Each February, a crack team gathers to review a couple thousand slides representing all of the artists hoping to be selected to Market. The team is made up of Eiteljorg curators, a jury of experts in Native art and the Eiteljorg festivals team (you know, to order coffee and bring snacks). Artwork is judged for craftsmanship and originality. The selectors must assign a score from one to five, without the option of a three. Over the years, I’ve learned so much just listening. Toward the end of the day discussions can get silly, but most offer master-class-level commentary on art, history and cultures. I am lucky to be a fly on that wall.


    Artist: Dallin Maybee (Northern Arapaho/Seneca)

    Math is Hard
    Once the selectors have done their work, I tabulate the scores for each division. We get more submissions in some categories than in others so we use a curve. For example, a higher percentage of jewelry artists apply so they must receive higher scores to be accepted. It’s a very selective process and many great artists don’t make the cut. We encourage those artists to try again.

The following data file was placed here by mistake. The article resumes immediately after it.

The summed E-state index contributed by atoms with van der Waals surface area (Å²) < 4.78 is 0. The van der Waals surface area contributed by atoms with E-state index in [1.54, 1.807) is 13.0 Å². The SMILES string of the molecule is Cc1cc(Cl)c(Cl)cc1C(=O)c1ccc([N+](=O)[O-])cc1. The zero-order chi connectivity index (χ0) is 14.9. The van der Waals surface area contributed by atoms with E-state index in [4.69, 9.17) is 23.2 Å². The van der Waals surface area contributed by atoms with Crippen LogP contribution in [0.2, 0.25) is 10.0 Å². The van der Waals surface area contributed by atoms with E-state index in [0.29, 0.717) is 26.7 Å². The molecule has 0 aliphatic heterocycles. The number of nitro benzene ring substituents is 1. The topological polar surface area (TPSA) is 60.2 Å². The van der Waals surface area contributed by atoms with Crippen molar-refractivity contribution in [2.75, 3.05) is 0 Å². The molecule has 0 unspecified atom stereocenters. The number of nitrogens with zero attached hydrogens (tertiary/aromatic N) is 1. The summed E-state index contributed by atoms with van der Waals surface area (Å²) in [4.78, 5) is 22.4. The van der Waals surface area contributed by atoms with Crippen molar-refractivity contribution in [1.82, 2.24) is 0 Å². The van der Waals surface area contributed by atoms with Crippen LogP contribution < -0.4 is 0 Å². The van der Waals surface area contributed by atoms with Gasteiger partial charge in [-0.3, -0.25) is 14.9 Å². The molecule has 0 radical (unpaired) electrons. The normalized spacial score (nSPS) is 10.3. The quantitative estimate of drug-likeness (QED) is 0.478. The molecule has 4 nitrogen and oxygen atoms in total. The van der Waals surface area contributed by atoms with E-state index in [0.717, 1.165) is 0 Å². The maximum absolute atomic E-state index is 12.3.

Artist: Ernest Benally (Navajo/Diné)

    What comes next?
    We work all year on Market, but once the artist letters go out, the countdown really begins. They keep us on our toes with questions and suggestions. They want the market to be successful and prosperous for themselves and for us. We do everything that we can to make sure they are taken care of. I always say one of my favorite parts of the market is that, although the artists are our guests, the Eiteljorg and the artists come together to host our visitors.

    Don’t miss your chance to meet this year’s selected artists on June 22-23 in Military Park! For more details, visit the festivals and events section of our website.  


    Artist: Marty Gradolf (Winnebago of Nebraska)

    See you there!
    Jaq Nigg
    Eiteljorg festival and events manager



    Go comment!




  • What Rev. Peyton's Big Damn Band promises to do at the Eiteljorg June 1

    by DeShong Perry-Smitherman, Eiteljorg public relations manager | May 22, 2013

                                                             Reverend Peyton's Big Damn Band
                                                                    Performs at 7:30, June 1
                                                                     at the Eiteljorg Museum


    A blast of hillbilly passion and Delta blues will captivate audience members when Reverend Peyton’s Big Damn Band hits the stage NEXT Saturday, June 1 at  7 p.m., here at the Eiteljorg.

    The group known for its incendiary live shows promises to bring the heat - with a ferocious blues explosion never before seen inside the walls of any museum. Roaring out of the southern Indiana foothills, Reverend Peyton’s Big Damn Band, plays a brand of Americana and Blues music that stands alone. The band’s new album, “Between The Ditches,” chronicles their Indiana roots.